Tuesday, January 8, 2013

Stepping Forward into the Past: Safety Not Guaranteed

Mark Duplass and Aubrey Plaza in Safety Not Guaranteed.

                                    “…. if there were a devil he would not be the one who decided against God, 
                                      but he that in all eternity came to no decision.”  
                                                                                                               – Martin Buber, I and Thou

Surprise, Joss Whedon once said, is “a holy emotion.” Surprise “makes you humble…shows you that you’re wrong, the world is bigger and more complicated than you’d imagined.” It is also becoming scarce on television (the subject Whedom was discussing) and even rarer in film. Every once in a while, however, a movie comes along and does just that. And Safety Not Guaranteed isn’t merely surprising: it is also, in a very real way, about surprise – about why we need it and about everything that conspires to make us unable to experience it.

Safety Not Guaranteed screened at Sundance last January, was in the theatres this past summer, and came out on DVD in the fall. I knew of it – mainly because of Susan Green’s interview with the film’s director Colin Trevorrow for Critics at Large in June – but I finally sat down to watch the film last week. Though I knew the plot’s launching points (a mysterious classified ad) and that it boasted the stars of two of my favourite sitcoms (Aubrey Plaza from Parks and Recreation, and Jake Johnson from New Girl), I went in with few if any expectations. Three parts rom-com and one part science fiction, Safety Not Guaranteed starts small and grows, slowly and surely, through its 86-minute running time – ultimately telling a story that does justice to the intelligence of its characters and its audience. Neither sickly sweet nor mockingly cynical, the film is still sincerely romantic; for all its ambitions, it remains structurally and self-consciously informed by the established rules of romantic comedy. The first feature by independent filmmaker Trevorrow and screenwriter Derek Connolly, Safety Not Guaranteed has three charming lead actors, a deceptively simple plot, and a marvelously constructed script. Even as the final credits were rolling, it made me want to generate a “Most Underrated Films of 2012” list just so I could put its name on it!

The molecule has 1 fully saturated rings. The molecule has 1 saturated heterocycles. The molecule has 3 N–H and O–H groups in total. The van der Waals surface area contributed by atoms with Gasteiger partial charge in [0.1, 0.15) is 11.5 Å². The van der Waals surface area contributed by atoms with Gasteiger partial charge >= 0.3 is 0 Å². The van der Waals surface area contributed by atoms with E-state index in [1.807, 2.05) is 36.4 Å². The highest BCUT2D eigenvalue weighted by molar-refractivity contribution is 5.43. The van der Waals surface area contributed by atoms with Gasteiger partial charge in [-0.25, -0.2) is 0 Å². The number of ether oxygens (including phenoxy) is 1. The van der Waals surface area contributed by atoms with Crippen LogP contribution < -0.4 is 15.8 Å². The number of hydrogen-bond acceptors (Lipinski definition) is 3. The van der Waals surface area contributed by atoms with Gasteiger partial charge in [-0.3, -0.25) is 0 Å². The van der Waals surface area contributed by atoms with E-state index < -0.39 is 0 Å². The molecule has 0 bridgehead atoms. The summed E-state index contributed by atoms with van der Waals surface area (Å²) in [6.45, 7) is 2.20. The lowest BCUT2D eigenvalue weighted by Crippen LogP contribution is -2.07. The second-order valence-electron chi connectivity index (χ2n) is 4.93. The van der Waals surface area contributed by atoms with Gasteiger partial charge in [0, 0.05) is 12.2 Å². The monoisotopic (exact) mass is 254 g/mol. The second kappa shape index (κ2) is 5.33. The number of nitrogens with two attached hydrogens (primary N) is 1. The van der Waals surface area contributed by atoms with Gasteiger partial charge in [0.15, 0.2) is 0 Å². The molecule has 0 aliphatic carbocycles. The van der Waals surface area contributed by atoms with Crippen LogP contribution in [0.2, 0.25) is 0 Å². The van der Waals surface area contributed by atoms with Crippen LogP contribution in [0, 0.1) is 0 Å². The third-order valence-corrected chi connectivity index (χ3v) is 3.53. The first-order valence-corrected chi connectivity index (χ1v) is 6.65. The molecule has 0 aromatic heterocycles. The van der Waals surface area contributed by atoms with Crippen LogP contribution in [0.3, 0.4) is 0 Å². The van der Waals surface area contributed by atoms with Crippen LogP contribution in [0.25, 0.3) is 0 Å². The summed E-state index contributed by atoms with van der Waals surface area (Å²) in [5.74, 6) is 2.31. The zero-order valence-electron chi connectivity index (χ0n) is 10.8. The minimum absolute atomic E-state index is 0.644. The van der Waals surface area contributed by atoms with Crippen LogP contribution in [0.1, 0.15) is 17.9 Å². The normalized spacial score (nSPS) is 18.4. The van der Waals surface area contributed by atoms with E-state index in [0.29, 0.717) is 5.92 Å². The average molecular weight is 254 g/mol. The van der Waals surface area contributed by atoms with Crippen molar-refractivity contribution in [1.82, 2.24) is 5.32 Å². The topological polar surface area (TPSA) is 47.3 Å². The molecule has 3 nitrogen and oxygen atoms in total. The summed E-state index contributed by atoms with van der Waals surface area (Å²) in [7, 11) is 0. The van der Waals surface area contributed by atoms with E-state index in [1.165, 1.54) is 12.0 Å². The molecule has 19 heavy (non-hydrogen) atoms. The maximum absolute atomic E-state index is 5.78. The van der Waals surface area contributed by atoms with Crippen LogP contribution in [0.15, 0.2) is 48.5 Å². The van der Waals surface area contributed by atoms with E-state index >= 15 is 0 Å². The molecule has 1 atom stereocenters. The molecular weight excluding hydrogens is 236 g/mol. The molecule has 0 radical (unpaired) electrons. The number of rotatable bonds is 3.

The film was inspired by one of the Internet’s earliest memes: a puzzling personal ad that appeared in a Seattle-area magazine in the late 90s. The ad, in all of its understatement, read: “Wanted: Somebody to go back in time with me. This is not a joke. P.O. Box 91 Ocean View, WA 99393. You'll get paid after we get back. Must bring your own weapons. Safety not guaranteed. I have only done this once before.” Long before the film was made, the advertisement itself acquired its own notoriety. (The author of the ad has since revealed himself, and though John Silveira doesn’t get a ‘story’ credit, he does have the noteworthy honour of likely being the only “time travel consultant’ currently listed on the IMDB!) There is an appealing simplicity to the story Connelly writes: a trio of Seattle-based magazine reporters drive out to a small seaside community to track down and profile the source of the ad. Jake Johnson plays Jeff Schwensen, a cynical and benignly sleazy writer who pitches the story to his editor simply in order to track down an old flame who lives in that same town. Jeff brings along two unpaid interns, the disaffected Darius (Aubrey Plaza) and the nerdy Arnau (Karan Soni), just to have someone to do the writing for him once they arrive. They soon find Kenneth Calloway (Mark Duplass, The League), the unassuming and apparently paranoid grocery store clerk behind the ad.

Aubrey Plaza, Karan Soni, and Jake Johnson in Safety Not Guaranteed.